SEAOC President's Message - Kelly Cobeen, S.E.

By Kelly Cobeen, S.E., SEAOC President

During the month of November I was able to join SEAONC for their November dinner meeting and SEAOSD for their November lunch meeting. The SEAONC meeting, besides having a wonderful technical presentation by Eric Long and Alan Krebs of SOM on the Los Angeles Federal Courthouse, had several other activities. The reception prior to the meeting featured the annual SEAONC Committee Outreach Night, where all members are invited to come meet committee leadership and learn more about committee activities. In addition, during the dinner meeting, the Engineers Alliance for the Arts spoke about their bridge competition in which SEAONC members participate, and presented both a Teacher of the Year Award and a Volunteer of the Year Award to very deserving participants. The SEAOSD meeting featured a fascinating presentation on Lean Project Delivery by engineer David Umstot, which highlighted the tremendous improvements that might be made to productivity in both design and construction. It was great to participate in both meetings, meet people, and hear about local activities, so that you to both sections for your hospitality!

Congratulations to SEAOSC for hosting the very successful SEAOSC Summit on November 4 & 5. It was a wonderful and well-attended event with opportunities for learning and for making connections with others interested in improving seismic performance.


Warming Up Your Aloha for the 2016 Convention

The Convention Committee continues its hard work planning the 2016 SEAOC Convention in Ka’anapali, Maui. Continuing from the last SEAOC Talk, here is a short snippet of information to help make sure that by next October you are ready to be a Kama’aina (local).

Vocabulary: Most of Hawaii’s geography involves the volcanos at the middle, and the sea at the edge. As a result, most major roads ring the perimeter of the volcanos. This is very much true of Maui, which is made up of the above-sea portions of the massive Haleakala shield volcano and Kahala Wai, a smaller appended volcano. For this reason, driving directions in Hawaii are very often a combination of the major town towards which you should drive, and mauka or makai, indicating that it is on the water side or mountain side. This makes getting around much simpler that it is in Los Angeles or the San Francisco Bay Area. If driving on Maui you are cautioned to check the drivability of the roads in advance. Some portions of the major ring roads are only accessible with four-wheel drive vehicles and use of some roads is prohibited by car rental companies.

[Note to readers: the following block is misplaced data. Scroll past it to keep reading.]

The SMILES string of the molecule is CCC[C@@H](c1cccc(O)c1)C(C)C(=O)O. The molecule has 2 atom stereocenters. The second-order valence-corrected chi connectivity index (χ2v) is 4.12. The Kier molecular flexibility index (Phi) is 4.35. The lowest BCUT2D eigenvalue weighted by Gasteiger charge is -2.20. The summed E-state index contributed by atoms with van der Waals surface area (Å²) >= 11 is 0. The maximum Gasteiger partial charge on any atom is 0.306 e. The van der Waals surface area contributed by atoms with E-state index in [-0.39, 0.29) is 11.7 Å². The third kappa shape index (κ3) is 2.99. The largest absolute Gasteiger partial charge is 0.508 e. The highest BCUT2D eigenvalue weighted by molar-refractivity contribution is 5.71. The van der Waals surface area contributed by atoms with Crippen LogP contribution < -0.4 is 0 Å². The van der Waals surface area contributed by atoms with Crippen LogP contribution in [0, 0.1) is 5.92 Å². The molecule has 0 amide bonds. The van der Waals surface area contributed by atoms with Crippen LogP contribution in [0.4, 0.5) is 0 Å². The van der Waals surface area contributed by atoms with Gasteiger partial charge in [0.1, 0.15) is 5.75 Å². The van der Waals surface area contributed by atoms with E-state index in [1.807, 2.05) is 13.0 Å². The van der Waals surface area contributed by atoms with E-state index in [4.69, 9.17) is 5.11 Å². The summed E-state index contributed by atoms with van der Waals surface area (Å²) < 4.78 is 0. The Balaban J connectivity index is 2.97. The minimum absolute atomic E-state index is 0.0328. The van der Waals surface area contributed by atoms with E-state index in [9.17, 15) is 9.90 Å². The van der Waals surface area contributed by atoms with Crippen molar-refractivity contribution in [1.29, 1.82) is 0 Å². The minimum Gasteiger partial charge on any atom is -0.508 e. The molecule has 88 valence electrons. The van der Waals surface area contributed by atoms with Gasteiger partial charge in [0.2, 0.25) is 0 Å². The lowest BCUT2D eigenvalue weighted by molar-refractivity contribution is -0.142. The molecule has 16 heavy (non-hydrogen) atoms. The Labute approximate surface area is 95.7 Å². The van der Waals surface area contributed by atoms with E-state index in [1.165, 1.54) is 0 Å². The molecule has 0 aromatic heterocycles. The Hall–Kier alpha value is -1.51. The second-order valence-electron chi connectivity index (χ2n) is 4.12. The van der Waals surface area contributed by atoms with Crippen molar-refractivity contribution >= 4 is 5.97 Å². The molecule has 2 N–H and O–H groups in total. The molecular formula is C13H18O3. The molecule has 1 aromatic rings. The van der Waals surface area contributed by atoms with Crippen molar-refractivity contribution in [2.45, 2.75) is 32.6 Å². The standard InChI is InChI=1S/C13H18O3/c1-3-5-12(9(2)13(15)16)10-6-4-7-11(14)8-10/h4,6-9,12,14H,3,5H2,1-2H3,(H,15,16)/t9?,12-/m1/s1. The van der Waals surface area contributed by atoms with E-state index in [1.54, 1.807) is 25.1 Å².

• Mauka - Toward the mountains
  • Makai - Toward the sea
  • Kai - Sea water, salt water
  • Wai - Fresh water

There are plenty of interesting places to drive to while on Maui. Very close to Ka’anapali where we will be meeting is the historic town of Lahaina. In about 1800 Lahaina was made the capitol of the Hawaiian Islands, by King Kamehameha I, the chief that united the islands. In the early 1800’s Lahaina was also a whaling center, where it is reported that as many as 400 whaling ships might be in port at one time. It was also a home to a group of protestant missionaries, who left behind homes and store houses, and other structures. A number of sites and structures related to this early history can still be seen on a walking tour that can be found on the Lahaina Town web site: Lahaina is also known to have a very lively night-life for those seeking after-hours activity.

Legends: In Hawaiian legend, the Hawaiian Islands were in large part created by the volcano goddess Pele. Raised among sibling gods and goddesses in Tahiti, Pele was given the power to create volcanoes by digging into the ground with her stick. She enjoyed creating volcanos and the rumbling and lava that came spewing out, but her sea goddess sister, Namaka, enjoyed equally her power to send waves to quiet Pele’s volcanoes. Seeking to escape her volcano-ruining sister, Pele ventured from Tahiti to the Hawaiian Islands. There she successively used her powers to create volcanos on the islands of Kauai, Oahu, and Maui, but each time her sister saw the smoke of the volcano and was able to send sea waves to extinguish the volcano. After leaving Haleakala on Maui, Pele moved next to Kilauea Volcano on the Island of Hawaii, were she still resides today. To date her sister Namaka has not yet been able to extinguish Kilauea volcano with her sea waves, and so on occasion the volcano will still rumble and send lava spewing. To be fair, in addition to her sister, plate tectonics may have contributed to Pele being forced from island to island.

Finally, with the holidays coming up, it is good to know

  • Mele Kalikimaka - Merry Christmas
  • Hau’oli Makahiki Hou - Happy New Year

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